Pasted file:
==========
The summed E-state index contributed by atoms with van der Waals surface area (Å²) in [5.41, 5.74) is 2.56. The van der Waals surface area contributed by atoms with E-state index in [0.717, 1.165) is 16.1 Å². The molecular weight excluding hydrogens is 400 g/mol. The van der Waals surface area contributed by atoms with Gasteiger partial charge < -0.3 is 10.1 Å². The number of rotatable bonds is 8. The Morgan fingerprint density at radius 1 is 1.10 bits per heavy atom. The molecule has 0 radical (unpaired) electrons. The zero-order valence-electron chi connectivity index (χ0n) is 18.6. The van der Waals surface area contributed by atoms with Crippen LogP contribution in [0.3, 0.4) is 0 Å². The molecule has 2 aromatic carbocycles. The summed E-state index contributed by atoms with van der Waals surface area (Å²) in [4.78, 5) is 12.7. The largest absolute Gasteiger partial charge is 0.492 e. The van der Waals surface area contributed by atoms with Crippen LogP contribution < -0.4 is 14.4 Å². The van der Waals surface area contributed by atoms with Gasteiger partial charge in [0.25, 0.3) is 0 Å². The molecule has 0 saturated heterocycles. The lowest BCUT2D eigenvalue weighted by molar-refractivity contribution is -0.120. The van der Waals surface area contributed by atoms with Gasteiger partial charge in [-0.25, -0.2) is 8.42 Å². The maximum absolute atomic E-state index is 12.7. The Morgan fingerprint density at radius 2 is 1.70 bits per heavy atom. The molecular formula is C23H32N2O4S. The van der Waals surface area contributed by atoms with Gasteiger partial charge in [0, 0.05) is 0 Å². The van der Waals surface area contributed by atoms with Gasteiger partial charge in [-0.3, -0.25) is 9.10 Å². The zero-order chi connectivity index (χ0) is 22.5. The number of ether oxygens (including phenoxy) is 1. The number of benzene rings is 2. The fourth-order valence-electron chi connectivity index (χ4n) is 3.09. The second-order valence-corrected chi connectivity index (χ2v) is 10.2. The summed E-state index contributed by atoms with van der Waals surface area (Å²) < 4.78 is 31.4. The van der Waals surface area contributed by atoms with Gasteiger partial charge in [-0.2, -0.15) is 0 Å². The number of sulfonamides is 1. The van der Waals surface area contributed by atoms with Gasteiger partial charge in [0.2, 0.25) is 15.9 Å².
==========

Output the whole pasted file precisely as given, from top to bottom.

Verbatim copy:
The summed E-state index contributed by atoms with van der Waals surface area (Å²) in [5.41, 5.74) is 2.56. The van der Waals surface area contributed by atoms with E-state index in [0.717, 1.165) is 16.1 Å². The molecular weight excluding hydrogens is 400 g/mol. The van der Waals surface area contributed by atoms with Gasteiger partial charge < -0.3 is 10.1 Å². The number of rotatable bonds is 8. The Morgan fingerprint density at radius 1 is 1.10 bits per heavy atom. The molecule has 0 radical (unpaired) electrons. The zero-order valence-electron chi connectivity index (χ0n) is 18.6. The van der Waals surface area contributed by atoms with Crippen LogP contribution in [0.3, 0.4) is 0 Å². The molecule has 2 aromatic carbocycles. The summed E-state index contributed by atoms with van der Waals surface area (Å²) in [4.78, 5) is 12.7. The largest absolute Gasteiger partial charge is 0.492 e. The van der Waals surface area contributed by atoms with Crippen LogP contribution < -0.4 is 14.4 Å². The van der Waals surface area contributed by atoms with Gasteiger partial charge in [0.25, 0.3) is 0 Å². The molecule has 0 saturated heterocycles. The lowest BCUT2D eigenvalue weighted by molar-refractivity contribution is -0.120. The van der Waals surface area contributed by atoms with Gasteiger partial charge in [-0.25, -0.2) is 8.42 Å². The maximum absolute atomic E-state index is 12.7. The Morgan fingerprint density at radius 2 is 1.70 bits per heavy atom. The molecular formula is C23H32N2O4S. The van der Waals surface area contributed by atoms with Gasteiger partial charge in [0, 0.05) is 0 Å². The van der Waals surface area contributed by atoms with Gasteiger partial charge in [-0.3, -0.25) is 9.10 Å². The zero-order chi connectivity index (χ0) is 22.5. The number of ether oxygens (including phenoxy) is 1. The number of benzene rings is 2. The fourth-order valence-electron chi connectivity index (χ4n) is 3.09. The second-order valence-corrected chi connectivity index (χ2v) is 10.2. The summed E-state index contributed by atoms with van der Waals surface area (Å²) < 4.78 is 31.4. The van der Waals surface area contributed by atoms with Gasteiger partial charge in [-0.2, -0.15) is 0 Å². The number of sulfonamides is 1. The van der Waals surface area contributed by atoms with Gasteiger partial charge in [0.2, 0.25) is 15.9 Å².